White vans and related extra judicial abductions played a vital role in unleashing both psychological and physical terror, as part of this strategy. And the powers that be, well aware of its operational and tactical utilities, are not prepared to give up this time tested instrument, even though the war ended in May 2009. The white van is, therefore, an institution that has outlived its time and designated purpose.
Today, white vans -- privately or State-arm operated (?) -- have turned this country into a Kafkaesque nightmare for its own citizens. Fifty-six Sri Lankans have been abducted during the first three months of this year, according to human rights activists. (However, we cannot indepedently verify that figure.) That figure represents a cross-section of society: Dissident political activists, Tamil youth, underworld gangsters, businessmen (see box story).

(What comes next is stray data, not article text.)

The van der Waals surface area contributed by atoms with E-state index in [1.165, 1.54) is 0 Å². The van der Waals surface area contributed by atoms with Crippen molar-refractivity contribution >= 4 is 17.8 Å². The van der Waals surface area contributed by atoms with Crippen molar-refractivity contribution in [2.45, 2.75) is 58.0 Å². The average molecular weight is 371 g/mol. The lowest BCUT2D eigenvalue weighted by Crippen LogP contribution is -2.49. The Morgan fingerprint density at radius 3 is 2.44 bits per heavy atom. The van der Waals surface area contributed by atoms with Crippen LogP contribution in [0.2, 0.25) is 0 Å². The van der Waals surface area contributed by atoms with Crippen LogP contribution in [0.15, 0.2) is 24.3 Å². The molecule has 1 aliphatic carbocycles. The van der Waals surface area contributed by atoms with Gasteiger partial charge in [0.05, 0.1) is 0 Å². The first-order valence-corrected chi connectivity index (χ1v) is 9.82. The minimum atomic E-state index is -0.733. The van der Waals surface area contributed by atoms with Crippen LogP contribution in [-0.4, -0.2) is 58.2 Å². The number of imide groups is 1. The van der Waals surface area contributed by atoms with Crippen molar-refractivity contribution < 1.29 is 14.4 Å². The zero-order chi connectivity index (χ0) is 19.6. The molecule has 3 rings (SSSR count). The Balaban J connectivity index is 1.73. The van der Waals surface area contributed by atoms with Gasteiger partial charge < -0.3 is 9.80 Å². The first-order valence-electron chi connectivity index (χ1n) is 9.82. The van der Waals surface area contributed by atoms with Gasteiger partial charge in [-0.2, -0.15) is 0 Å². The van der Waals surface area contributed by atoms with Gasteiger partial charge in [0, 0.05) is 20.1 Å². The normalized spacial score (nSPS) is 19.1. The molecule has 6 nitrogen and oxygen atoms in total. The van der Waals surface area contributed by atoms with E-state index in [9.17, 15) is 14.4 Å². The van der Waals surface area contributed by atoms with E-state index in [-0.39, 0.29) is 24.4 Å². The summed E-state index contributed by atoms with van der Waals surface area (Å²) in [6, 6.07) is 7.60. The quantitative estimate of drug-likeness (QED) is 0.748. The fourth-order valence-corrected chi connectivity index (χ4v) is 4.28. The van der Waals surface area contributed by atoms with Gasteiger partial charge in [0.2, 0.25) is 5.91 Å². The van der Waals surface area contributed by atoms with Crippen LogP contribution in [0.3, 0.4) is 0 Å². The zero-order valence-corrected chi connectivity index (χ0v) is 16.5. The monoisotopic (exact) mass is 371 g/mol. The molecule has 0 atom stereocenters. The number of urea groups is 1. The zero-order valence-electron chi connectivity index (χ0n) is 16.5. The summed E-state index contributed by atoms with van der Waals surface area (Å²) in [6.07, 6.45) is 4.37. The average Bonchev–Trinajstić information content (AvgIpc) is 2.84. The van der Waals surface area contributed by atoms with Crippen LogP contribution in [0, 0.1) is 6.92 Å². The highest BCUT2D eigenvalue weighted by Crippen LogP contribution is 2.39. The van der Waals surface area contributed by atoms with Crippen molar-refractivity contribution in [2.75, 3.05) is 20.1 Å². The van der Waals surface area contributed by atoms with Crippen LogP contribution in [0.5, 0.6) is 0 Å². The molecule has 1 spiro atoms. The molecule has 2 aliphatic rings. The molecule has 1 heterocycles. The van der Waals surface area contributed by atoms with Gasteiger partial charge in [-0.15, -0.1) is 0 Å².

Last week, the public, was assailed with news of the abduction of Premakumar Gunaratnam and Dimuthu Attygalle, two activists of the splinter group of the JVP, now known as the Frontline Socialist Party. The story of their alleged abduction is dealt in detail on page 6.